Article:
Fukushima Daiichi Nuclear Plant Disaster

In this video image taken from NTV Japan via APTN, smoke raises from Fukushima Daiichi power plant's Unit 1 in Okumamachi, Fukushima prefecture, Japan, Saturday, March 12, 2011. The walls of a building at the nuclear power station crumbled Saturday as smoke poured out, and Japanese officials said they feared the reactor could melt down following the failure of its cooling system in a powerful earthquake and tsunami. (AP Photo/NTV Japan via APTN) JAPAN OUT, NO SALES, EDITORIAL USE ONLY

Explosions at the Fukushima Daiichi nuclear plant caused more serious disaster to Japan after a 9.0 magnitude earthquake and tsunami.

At least 10,000 people were killed in the earthquake and tsunami disasters.

This is the world’s most serious nuclear accident since the Chernobyl disaster in Ukraine in 1986.

Nuclear power plant is a place where people produce electricity.

But nuclear radiation is very, very dangerous.

It can kill human, animals and plants and it can also caused cancer.

It could cause a big disaster and the effect will last for a long, long time.

This is the worst nuclear disaster in Japan after the Hiroshima and Nagasaki bombings in 1945.

In these combo images made from Japan's NHK television, the Fukushima Daiichi power plant's Unit 1 is seen before (top) and after (bottom) an explosion in Okumamachi, Fukushima prefecture, Japan, Saturday, March 12, 2011. The walls of the building at the nuclear power station crumbled Saturday as smoke poured out and Japanese officials said they feared the reactor could melt down following the failure of its cooling system in a powerful earthquake and tsunami. The damaged structure of Unit 1 can be seen at left after the walls crumbled. Japanese characters read: "before 9 a.m., top," and "at around 4:30 p.m." (AP Photo/NHK TV) MANDATORY CREDIT, JAPAN OUT, NO SALES, TV OUT, EDITORIAL USE ONLY
In this video image taken from NTV Japan via APTN, smoke raises from Fukushima Daiichi power plant's Unit 1 in Okumamachi, Fukushima prefecture, Japan, Saturday, March 12, 2011. (AP Photo/NTV Japan via APTN) JAPAN OUT, NO SALES, EDITORIAL USE ONLY
In this March 12, 2011 photo provided by GeoEye, Fukushima, Japan is shown. Japan's nuclear crisis intensified Sunday as authorities raced to combat the threat of multiple reactor meltdowns and more than 180,000 people were evacuated. (AP Photo/GeoEye)

In this March 13, 2011 photo shhows the damaged No. 1 reactor of Tokyo Electric Power Co's Daiichi Fukushima Nuclear Power Plant, left, and No.2 reactor are seen in Okumamachi, Fukushima Prefecture. (AP Photo/Kyodo News) JAPAN OUT, MANDATORY CREDIT, NO SALES IN CHINA, HONG KONG, JAPAN, SOUTH KOREA AND FRANCE

Author: Ahmad Ali Karim

Blogger. Official Ambassador at Muafakat Pendidikan Johor (MPJ). Former Columnist at Utusan Online.

14 thoughts on “Fukushima Daiichi Nuclear Plant Disaster”

  1. The USA still do not say it was a 9.0 earthquake, I believe this was the first lie told by the industry. It seems funny Japan said it was a 7 or less but we were told that the person reading the meter made a mistake. Was this the first day of work for a new worker and was not trained on how to read a simple chart that a 10 year old can do in 10 minutes of training. They think we are sheep and believe any thing they say.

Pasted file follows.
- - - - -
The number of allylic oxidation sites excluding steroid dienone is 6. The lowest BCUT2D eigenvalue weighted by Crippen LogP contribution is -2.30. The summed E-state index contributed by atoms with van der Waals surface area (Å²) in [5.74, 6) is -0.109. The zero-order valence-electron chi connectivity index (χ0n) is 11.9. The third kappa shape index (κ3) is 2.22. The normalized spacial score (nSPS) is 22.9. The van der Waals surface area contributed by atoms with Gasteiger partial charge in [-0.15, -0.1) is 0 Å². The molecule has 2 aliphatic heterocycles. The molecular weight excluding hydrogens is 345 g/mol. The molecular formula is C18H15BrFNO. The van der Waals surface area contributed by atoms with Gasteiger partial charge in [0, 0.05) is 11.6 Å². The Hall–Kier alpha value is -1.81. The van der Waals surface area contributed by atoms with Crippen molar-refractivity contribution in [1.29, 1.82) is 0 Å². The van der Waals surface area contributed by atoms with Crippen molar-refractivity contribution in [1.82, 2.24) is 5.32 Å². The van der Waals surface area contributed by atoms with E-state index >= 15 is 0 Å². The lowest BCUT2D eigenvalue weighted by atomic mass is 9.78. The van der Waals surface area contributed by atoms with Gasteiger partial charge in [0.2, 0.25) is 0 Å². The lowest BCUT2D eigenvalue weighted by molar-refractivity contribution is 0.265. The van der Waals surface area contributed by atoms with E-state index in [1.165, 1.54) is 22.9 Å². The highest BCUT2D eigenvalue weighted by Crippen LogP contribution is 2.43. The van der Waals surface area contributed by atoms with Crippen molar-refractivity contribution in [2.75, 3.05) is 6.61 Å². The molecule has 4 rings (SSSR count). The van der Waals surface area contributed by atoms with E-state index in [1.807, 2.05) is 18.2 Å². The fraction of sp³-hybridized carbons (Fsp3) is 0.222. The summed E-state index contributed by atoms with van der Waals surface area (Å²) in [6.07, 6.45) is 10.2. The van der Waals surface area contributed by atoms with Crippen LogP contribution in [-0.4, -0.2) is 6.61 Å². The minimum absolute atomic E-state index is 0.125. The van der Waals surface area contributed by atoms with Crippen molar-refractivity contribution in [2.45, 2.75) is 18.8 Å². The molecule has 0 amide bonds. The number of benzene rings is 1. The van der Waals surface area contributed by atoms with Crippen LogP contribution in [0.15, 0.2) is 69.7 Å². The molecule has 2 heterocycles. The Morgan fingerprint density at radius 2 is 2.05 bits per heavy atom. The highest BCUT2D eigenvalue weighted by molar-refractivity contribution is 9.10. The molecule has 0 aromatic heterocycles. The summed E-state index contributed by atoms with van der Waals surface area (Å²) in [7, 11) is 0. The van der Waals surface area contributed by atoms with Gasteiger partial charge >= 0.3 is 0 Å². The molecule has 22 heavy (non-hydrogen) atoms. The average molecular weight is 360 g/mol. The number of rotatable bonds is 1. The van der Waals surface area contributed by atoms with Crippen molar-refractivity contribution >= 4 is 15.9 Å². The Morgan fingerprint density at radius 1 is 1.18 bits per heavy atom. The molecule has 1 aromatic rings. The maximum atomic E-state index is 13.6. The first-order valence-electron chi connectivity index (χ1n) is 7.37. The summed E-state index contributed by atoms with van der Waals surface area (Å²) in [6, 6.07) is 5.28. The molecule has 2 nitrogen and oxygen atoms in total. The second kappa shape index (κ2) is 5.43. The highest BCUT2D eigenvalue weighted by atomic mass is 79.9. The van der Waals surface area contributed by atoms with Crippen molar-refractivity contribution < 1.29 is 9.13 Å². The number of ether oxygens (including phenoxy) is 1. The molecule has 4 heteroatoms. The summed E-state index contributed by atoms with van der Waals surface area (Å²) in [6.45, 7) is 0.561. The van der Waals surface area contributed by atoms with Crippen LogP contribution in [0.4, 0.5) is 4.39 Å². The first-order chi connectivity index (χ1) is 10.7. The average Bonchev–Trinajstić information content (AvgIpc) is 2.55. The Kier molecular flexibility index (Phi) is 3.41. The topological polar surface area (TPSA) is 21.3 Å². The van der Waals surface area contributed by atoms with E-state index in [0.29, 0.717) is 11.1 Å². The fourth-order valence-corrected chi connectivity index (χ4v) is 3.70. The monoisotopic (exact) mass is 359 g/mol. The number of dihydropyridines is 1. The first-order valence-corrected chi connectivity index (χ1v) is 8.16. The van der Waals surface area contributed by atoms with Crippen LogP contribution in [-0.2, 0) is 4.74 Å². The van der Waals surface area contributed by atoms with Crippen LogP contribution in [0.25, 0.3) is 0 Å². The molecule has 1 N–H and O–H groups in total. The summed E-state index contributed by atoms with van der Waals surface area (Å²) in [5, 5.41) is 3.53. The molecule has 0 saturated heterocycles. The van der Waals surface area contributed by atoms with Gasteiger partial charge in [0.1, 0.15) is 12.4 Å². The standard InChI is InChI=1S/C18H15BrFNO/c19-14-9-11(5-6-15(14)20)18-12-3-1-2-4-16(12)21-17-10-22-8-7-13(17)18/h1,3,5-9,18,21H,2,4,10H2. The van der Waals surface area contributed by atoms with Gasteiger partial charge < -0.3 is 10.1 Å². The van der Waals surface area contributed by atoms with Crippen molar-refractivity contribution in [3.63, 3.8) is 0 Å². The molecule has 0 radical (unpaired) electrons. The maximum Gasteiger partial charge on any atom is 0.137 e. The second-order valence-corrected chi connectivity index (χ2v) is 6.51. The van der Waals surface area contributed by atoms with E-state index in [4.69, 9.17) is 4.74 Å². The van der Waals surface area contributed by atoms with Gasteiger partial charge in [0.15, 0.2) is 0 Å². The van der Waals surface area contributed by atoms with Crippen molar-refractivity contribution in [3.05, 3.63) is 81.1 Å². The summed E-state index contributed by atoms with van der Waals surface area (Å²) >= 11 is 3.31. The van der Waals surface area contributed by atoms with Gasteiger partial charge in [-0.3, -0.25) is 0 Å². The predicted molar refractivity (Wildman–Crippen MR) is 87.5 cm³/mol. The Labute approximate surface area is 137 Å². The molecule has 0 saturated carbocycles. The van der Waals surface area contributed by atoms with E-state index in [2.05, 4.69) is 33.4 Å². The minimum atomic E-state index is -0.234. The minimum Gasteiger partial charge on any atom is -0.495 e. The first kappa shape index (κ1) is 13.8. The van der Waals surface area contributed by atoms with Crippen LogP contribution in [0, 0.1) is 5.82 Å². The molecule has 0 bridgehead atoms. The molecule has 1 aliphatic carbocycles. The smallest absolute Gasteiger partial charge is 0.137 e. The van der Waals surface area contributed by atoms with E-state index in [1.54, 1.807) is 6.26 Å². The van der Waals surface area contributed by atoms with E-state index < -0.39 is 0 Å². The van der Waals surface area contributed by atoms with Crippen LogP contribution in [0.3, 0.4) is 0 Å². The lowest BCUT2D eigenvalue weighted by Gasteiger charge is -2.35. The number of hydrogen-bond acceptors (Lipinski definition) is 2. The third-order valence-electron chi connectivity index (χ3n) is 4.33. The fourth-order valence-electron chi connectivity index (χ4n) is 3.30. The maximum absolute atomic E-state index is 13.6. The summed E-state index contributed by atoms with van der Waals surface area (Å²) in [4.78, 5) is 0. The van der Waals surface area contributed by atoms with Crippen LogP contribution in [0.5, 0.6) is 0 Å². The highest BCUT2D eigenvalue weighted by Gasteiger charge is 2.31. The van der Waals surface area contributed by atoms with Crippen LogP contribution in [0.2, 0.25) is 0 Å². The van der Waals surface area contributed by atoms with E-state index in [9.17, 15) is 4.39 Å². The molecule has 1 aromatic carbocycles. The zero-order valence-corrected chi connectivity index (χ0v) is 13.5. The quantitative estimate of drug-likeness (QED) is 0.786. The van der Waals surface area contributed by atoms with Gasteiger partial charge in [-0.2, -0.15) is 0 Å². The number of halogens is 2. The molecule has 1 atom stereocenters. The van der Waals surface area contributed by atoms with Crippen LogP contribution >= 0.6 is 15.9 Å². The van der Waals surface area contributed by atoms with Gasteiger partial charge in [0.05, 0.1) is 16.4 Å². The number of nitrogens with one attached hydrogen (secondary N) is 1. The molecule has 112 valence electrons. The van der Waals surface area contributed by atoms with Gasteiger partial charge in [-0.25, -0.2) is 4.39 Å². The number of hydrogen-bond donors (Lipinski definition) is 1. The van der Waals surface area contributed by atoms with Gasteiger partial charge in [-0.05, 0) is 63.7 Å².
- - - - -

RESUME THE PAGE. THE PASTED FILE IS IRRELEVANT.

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    1. Dear Mr. Richard Perry,
      Yes, I agree with you. At first they even said that the Fukushima Daiichi Nuclear Plant disaster was not very bad. I think they fear people may not want to visit Japan and buy food from Japan because of the nuclear radiation.
      This will hurt their economy. I learn about the effect of nuclear radiation to the economy from Sim City 3000 Unlimited :mrgreen:.
      Thank you for subscribing to my blog. Please visit my blog again.

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  2. Ahmad Ali,

    Nobody has died yet as a result of the accident in Fukushima.
    Electricity is not ‘made’, it is generated.
    Nuclear radiation is very dangerous, which is why it needs to be used carefully and safely. Like a pistol or a knife. More people have died from knives.
    But we have to use knives because we need it.. We just have to be very very careful. You cannot guarantee that one day you don’t cut yourself.

    Nuclear power plants have been around for 50 some years, and we have had few accidents. Yes they are still bad.

    Nuclear power generation is the cleanest form of electricity generation, than burning coal. Coal mines have accidents too. Building dams and wind farms need a lot of space so they destroy a lot of rainforest and land. Many animals die and lost their homes. Nuclear power generation saves the rainforest, the rivers and the ozone layer.

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    1. Dear Khadijah,
      Thank you for writing and pointing my mistake about ‘making electricity’.
      I still think that nuclear power plant is too dangerous for us. An accident can kill lots of people, animals and plants and a very, very big area will be exposed to nuclear radiation for a long, long time. If this happens, it will be a bigger disaster than building wind farms and dams and cost us more money.
      If it can happen in Japan, it can happen to other countries too.

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